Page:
Tuesday, December 31, 2013

The Republic of Thieves by Scott Lynch

The blurb:
With what should have been the greatest heist of their career gone spectacularly sour, Locke and his trusted partner, Jean, have barely escaped with their lives. Or at least Jean has. But Locke is slowly succumbing to a deadly poison that no alchemist or physiker can cure. Yet just as the end is near, a mysterious Bondsmage offers Locke an opportunity that will either save him or finish him off once and for all.
Magi political elections are imminent, and the factions are in need of a pawn. If Locke agrees to play the role, sorcery will be used to purge the venom from his body—though the process will be so excruciating he may well wish for death. Locke is opposed, but two factors cause his will to crumble: Jean’s imploring—and the Bondsmage’s mention of a woman from Locke’s past: Sabetha. She is the love of his life, his equal in skill and wit, and now, his greatest rival.
Locke was smitten with Sabetha from his first glimpse of her as a young fellow orphan and thief-in-training. But after a tumultuous courtship, Sabetha broke away. Now they will reunite in yet another clash of wills. For faced with his one and only match in both love and trickery, Locke must choose whether to fight Sabetha—or to woo her. It is a decision on which both their lives may depend.

I came to this series recently and haven't read the first two books. Nonetheless, I found The Republic of Thieves to be an engrossing read and wonderful escape. The main characters are sympathetic and complex. The narrator in particular has a compelling story - orphan, surviving on the dangerous city streets with a group of thieves and he meets and falls in love with a slightly older and more accomplished child. He's smart, precocious and attempts all sorts of feats of daring to prove himself, get her attention, and rise through the ranks. He rises quickly and they develop a rivalry between them - as well as a complicated love affair.

Years later, after having lost his fortune and barely escaped with his life, he comes across her again and is pitted against her in a high stakes competition. She still has her hold on him and it makes things complicated, fascinating, and an even better read.

The Republic of Thieves is wonderfully long, complicated, and satisfying.
  • ISBN-10: 0553804693 - Hardcover $17.91
  • Publisher: Del Rey (October 8, 2013), 672 pages. 
  • Review copy courtesy of the Amazon Vine Reviewers Program and the publisher.

About the Author:
Scott Lynch was born in 1978 in St. Paul, Minnesota, where he still lives now. In addition to being a freelance writer for various role playing game companies he has done all the usual jobs writers put in their bios: dishwasher, waiter, web designer, marketing writer, office manager and short-order cook.

Sunday, December 29, 2013

The Tenth Circle by Jon Land

I first read Jon Land's Caitlin Strong series, so I expected strong characters and fast paced action but I enjoyed the historical backstory which complicated the story in The Tenth Circle.

Land takes us to Virginia in 1590, British settlers return to find the colony at Roanoke Island missing. There are no survivors, no trace of their bodies or what may have happened to them. Not only is the mystery of the colony at Roanoke is somehow linked to the disappearance of crew of the Mary Celeste in 1872, but the danger that was first recorded in the 1590s continues to exist and may harm us today.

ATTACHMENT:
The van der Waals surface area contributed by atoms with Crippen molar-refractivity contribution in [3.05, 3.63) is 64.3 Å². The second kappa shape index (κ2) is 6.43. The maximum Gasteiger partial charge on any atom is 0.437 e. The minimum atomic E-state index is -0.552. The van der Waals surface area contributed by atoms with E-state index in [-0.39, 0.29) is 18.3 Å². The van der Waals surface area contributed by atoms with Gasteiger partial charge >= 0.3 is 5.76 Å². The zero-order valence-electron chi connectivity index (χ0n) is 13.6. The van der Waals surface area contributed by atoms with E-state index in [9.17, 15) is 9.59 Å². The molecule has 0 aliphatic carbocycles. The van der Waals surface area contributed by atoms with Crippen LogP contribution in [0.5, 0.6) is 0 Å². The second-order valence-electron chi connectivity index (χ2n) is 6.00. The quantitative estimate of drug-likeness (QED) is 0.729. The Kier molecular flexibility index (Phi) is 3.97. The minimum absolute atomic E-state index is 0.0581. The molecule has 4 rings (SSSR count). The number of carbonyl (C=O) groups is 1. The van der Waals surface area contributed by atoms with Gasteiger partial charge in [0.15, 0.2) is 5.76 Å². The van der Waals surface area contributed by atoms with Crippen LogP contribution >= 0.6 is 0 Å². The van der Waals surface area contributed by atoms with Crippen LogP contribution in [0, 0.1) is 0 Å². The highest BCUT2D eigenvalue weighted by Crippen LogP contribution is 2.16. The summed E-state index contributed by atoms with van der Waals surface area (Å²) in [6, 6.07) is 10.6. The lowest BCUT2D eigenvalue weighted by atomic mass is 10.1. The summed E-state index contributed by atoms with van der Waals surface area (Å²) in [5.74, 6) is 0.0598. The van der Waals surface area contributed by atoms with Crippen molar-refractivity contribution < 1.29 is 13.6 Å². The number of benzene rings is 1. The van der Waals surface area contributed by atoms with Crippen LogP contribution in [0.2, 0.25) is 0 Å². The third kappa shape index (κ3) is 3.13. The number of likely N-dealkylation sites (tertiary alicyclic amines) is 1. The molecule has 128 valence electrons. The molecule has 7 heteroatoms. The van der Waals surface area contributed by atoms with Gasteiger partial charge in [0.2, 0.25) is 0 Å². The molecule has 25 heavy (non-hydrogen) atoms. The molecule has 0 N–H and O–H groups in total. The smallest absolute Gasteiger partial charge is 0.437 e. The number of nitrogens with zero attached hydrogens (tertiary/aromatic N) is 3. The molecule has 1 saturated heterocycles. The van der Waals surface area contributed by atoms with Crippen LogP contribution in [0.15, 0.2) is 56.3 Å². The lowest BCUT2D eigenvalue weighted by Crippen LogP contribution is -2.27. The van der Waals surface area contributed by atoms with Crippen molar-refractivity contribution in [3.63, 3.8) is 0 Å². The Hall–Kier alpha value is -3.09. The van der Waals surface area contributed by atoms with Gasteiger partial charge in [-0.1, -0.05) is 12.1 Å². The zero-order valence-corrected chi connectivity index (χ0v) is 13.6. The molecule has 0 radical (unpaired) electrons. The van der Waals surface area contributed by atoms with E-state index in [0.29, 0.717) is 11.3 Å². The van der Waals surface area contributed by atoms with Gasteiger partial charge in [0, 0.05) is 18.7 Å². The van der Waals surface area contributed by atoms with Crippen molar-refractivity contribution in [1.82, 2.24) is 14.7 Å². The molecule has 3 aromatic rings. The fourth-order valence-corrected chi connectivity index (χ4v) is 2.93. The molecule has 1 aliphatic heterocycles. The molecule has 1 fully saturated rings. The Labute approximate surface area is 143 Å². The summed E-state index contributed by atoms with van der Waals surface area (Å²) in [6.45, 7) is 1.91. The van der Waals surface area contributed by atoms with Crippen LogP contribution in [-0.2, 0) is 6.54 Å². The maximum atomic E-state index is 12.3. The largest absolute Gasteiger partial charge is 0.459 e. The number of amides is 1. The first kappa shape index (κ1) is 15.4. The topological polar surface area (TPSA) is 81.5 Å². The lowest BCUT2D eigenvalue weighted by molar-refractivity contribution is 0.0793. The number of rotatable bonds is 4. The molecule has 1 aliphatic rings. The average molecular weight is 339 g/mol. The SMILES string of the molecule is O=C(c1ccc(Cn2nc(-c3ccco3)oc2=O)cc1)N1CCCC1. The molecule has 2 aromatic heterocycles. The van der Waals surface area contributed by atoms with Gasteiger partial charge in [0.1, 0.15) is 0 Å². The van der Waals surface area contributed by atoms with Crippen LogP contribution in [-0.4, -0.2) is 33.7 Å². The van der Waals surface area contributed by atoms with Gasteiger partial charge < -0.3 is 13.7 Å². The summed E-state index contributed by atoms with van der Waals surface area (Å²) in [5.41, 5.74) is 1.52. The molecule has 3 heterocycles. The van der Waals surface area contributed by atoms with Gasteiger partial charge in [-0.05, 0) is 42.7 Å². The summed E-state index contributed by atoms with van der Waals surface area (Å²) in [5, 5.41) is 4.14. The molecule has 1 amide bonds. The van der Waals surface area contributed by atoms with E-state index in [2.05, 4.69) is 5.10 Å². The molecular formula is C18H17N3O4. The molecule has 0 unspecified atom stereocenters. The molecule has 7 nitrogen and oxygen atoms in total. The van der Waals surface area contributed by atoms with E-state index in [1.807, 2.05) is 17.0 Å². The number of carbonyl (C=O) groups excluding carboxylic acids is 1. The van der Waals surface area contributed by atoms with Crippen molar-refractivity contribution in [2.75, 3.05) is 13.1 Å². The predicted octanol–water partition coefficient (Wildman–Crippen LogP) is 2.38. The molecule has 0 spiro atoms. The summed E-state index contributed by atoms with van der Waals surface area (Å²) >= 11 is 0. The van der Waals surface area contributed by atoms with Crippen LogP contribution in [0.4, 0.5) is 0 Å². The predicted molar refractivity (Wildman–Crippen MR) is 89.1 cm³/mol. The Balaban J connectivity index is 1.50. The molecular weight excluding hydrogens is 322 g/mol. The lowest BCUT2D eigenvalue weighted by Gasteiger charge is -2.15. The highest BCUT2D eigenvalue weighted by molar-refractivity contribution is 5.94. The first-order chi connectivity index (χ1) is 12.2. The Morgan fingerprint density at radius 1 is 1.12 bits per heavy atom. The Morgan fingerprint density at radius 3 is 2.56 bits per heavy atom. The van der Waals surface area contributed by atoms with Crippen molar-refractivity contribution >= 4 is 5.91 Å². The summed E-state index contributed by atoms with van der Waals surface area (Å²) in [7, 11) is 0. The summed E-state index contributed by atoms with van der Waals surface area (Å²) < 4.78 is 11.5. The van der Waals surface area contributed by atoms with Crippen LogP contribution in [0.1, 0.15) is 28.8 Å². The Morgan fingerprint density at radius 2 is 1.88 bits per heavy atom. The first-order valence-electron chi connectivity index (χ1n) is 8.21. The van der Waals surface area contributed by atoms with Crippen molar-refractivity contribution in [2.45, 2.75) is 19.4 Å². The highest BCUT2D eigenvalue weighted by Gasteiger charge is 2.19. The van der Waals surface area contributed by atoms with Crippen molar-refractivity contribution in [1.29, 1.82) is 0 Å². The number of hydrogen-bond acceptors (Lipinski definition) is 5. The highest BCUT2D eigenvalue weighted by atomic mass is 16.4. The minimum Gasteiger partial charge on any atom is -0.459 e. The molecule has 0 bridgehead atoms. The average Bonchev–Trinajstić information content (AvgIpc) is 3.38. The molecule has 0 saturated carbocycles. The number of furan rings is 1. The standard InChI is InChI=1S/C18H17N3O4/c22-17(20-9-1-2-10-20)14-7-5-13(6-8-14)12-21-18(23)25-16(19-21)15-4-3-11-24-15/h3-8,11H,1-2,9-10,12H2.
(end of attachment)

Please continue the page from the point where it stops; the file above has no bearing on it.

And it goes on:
Blaine McCracken and his old comrades are brought out of retirement to take on a strange alliance of dangerous characters. We find Vietnam and Korean war veterans pitted against power hungry military and paramilitary types. Shadow ops, religious fanatics, life long loyalties all make The Tenth Circle an engrossing read. Blaine McCracken's always been brought in to solve the unsolvable and he has the same sort of confidence and disregard of all rules even as he's gotten older. We have a hero in his 60's and he's had to face aging just like everyone else, but he fights against it and somehow he has the spirit and fight to overcome men in their prime. The aging heroes give the story a certain lightness and fun.

ISBN-10: 1480414794 - Paperback $12.49
Publisher: Open Road Media E-riginal (December 17, 2013), 536 pages.
Review copy courtesy of the publisher.

About the Author:
Since his first book was published in 1983, Jon Land has written twenty-eight novels, seventeen of which have appeared on national bestseller lists. He began writing technothrillers before Tom Clancy put them in vogue, and his strong prose, easy characterization, and commitment to technical accuracy have made him a pillar of the genre.

Land spent his college years at Brown University, where he convinced the faculty to let him attempt writing a thriller as his senior honors thesis. Four years later, his first novel, The Doomsday Spiral, appeared in print. In the last years of the Cold War, he found a place writing chilling portrayals of threats to the United States, and of the men and women who operated undercover and outside the law to maintain U.S. security. His most successful of those novels were the nine starring Blaine McCracken, a rogue CIA agent and former Green Beret with the skills of James Bond but none of the Englishman's tact.

In 1998 Land published the first novel in his Ben and Danielle series, comprised of fast-paced thrillers whose heroes, a Detroit cop and an Israeli detective, work together to protect the Holy Land, falling in love in the process. He has written seven of these so far. The most recent, The Last Prophecy, was released in 2004.